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Democrats Offer Different Free College Plans


Democratic presidential candidates have had pretty much one big policy fight that has defined the 2020 campaign so far, and that's been over "Medicare for All." But now there is a big split over plans to offer free public college. Senators Elizabeth Warren and Bernie Sanders are pretty much on the same page.


BERNIE SANDERS: We should be thinking about making public colleges and universities tuition free.


ELIZABETH WARREN: We can make tuition-free public technical school, two-year college and four-year college for every kid in America.


WARREN: Anybody who wants it.

GREENE: But now with a new ad, Pete Buttigieg is highlighting a big difference.


PETE BUTTIGIEG: I believe we should move to make college affordable for everybody. There are some voices saying, well, that doesn't count unless you go even further, unless it's free even for the kids of millionaires. But I only want to make promises that we can keep.

GREENE: Let's talk all this through with NPR's Danielle Kurtzleben, who's been covering this issue and others on the presidential campaign trail. She's in Boston this morning. Hi, Danielle.


GREENE: OK. So the idea of a dispute between more progressive and more moderate candidates in the Democratic field, that's not new. But this ad from Buttigieg is really igniting an argument here among Democrats. I mean, just give us the basics.

KURTZLEBEN: Right. So here's what Buttigieg is proposing. He's proposing free public college but for families earning up to a certain level, $100,000. And then he would provide some assistance to kids or students from families that earn up to $150,000 beyond that. So he also supports expanding Pell Grants to help people pay for additional expenses beyond tuition. And he would boost some current programs like income-based repayment to help students deal with debt. Now, his argument, as we heard in that ad, is that this would help people only who need it the most but still will be a bold change. And so he's really taken aim there, as you heard, at plans from Massachusetts Senator Elizabeth Warren and Vermont Senator Bernie Sanders that are more sweeping.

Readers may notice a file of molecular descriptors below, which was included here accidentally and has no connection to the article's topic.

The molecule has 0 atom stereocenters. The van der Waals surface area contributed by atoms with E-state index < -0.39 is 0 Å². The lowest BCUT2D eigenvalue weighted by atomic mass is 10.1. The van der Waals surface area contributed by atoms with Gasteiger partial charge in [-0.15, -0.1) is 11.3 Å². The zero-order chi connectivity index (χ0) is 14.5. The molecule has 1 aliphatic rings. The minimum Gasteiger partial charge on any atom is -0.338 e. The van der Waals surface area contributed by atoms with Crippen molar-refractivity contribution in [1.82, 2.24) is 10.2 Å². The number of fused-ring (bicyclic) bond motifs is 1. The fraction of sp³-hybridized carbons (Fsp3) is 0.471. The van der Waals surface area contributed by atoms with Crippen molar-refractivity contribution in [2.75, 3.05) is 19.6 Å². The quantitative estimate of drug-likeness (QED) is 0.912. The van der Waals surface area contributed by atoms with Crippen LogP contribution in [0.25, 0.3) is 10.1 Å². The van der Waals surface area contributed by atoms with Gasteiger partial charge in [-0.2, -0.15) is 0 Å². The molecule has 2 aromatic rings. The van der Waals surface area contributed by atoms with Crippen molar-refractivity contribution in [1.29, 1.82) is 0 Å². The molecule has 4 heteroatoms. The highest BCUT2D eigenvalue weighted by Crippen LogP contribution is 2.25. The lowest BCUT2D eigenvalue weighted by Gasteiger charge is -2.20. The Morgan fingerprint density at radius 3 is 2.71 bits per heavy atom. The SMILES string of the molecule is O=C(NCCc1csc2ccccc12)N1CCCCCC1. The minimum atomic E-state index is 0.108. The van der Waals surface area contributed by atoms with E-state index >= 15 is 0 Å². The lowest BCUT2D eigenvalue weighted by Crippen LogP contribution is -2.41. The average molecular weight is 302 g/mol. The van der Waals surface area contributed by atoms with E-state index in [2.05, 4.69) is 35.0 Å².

GREENE: I mean, there's the different messaging and arguments, and then there's actually the policy details. I mean, how different is what Buttigieg is proposing compared to what we hear from Warren and Sanders?

KURTZLEBEN: All right. So to quickly lay out what Warren and Sanders are proposing, their plans, to be clear, are not identical to each other but are broadly similar. They're centered around free public college available to everyone. They also would have more Pell Grants to help with college-related expenses as well. And they would each cancel massive amounts of student debt. Sanders says he would cancel all student debt. Warren would cancel up to $50,000 for everyone with household income under $100,000 and taper it off from there. But, yeah, it's important to note that there are some similarities here. In practical terms, Buttigieg's plan would benefit the overwhelming majority of students. Sanders and Warren - and this is the free college stuff - would benefit all students. So there are some big similarities in the free college parts of these plans.

GREENE: But then Buttigieg says his plan is still going to make college affordable for everybody. How fair is that argument from him?

KURTZLEBEN: Now, listen, one of the things that people have taken issue with here is what he says there about this benefiting the children of millionaires and billionaires. It's really important to dissect that. For one thing, as plenty of people have pointed out here, very-high-income people tend to send their kids to private schools, very elite private schools, expensive ones. So they wouldn't benefit from these plans. And aside from that, he has this cut off at $150,000. By definition, many of the people above that are not millionaires. So a lot of this is about what benefit should go to the upper-middle class. But the bottom line here is that the divide here, yes, there are some policy divides, but there is a big philosophical divide here. Many progressives are arguing that college, like K-12 education, should be what they call a public good, that it should be something that is universally available to everyone.

GREENE: NPR's Danielle Kurtzleben on the presidential campaign trail talking about one of the many issues that's come up. Thanks so much, Danielle.

KURTZLEBEN: Thank you. Transcript provided by NPR, Copyright NPR.

Danielle Kurtzleben is a political correspondent assigned to NPR's Washington Desk. She appears on NPR shows, writes for the web, and is a regular on The NPR Politics Podcast. She is covering the 2020 presidential election, with particular focuses on on economic policy and gender politics.